Rendering courtesy of Moss Wong AssociatesAn artist's rendering of the facade of the future headquarters for North Beach Citizens

Rendering courtesy of Moss Wong AssociatesAn artist's rendering of the facade of the future headquarters for North Beach Citizens

SF homeless nonprofit expanding office with purchase of new headquarters

In San Francisco's competitive real estate market, North Beach Citizens, a nonprofit that has helped hundreds of chronically homeless people in the neighborhood get off the streets, feels fortunate to have purchased its first building.

The organization, currently located at 720 Columbus Ave., will double the size of its office after securing a $1.25 million loan to purchase space at 1034 Kearny St., a long-vacant adult film theater. The project is expected to break ground Wednesday.

“Definitely the state of rents now in San Francisco are very scary,” said Kristie Fairchild, executive director of North Beach Citizens. “Being able to own the place, we can really become an institution within The City. It could really create a solution to ending homelessness.”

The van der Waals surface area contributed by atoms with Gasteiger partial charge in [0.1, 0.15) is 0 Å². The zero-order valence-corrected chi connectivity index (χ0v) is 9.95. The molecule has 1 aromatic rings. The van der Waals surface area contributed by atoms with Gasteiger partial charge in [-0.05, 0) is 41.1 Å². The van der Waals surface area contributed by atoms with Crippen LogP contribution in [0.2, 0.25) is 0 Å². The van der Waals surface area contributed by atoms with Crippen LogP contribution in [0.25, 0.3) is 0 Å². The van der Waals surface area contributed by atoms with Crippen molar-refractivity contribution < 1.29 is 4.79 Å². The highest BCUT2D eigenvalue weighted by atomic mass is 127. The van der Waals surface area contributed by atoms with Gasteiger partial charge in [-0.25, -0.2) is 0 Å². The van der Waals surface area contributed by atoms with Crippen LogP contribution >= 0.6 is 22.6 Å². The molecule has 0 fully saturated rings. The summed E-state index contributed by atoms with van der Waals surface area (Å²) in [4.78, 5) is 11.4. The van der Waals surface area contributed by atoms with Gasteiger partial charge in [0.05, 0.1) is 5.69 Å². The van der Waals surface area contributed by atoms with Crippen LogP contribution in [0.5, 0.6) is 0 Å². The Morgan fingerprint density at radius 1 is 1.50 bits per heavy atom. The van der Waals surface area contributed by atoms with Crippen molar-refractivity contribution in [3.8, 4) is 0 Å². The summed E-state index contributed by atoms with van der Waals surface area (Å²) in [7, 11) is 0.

North Beach Citizens was able to avoid the fate of similar nonprofits such as the Homeless Youth Alliance, which was unable to renew the lease at its Haight office and instead closed.

Along with a new three-story building, North Beach Citizens plans to double the number of homeless people it serves from 300 to 600 per year; increase its food pantry hours and distribution; enhance its intensive case management and clinical mental health services; and bring on more volunteers for a street beautification project in the neighborhood.

The loan North Beach Citizens obtained from the Northern California Community Loan Fund enabled it to buy, renovate and move into its new building by this summer. But the nonprofit still needs to raise money to pay back the loan and fund other endeavors. It has until June 2017 to reach its $5 million target and is halfway there thanks to fundraising from board members and donations.

“We have huge community support,” said Sharna Brockett, a member of the group's board, “so we're quite confident we can close that gap.”

Bay Area NewshomelessneighborhoodsNorth BeachNorth Beach Citizens

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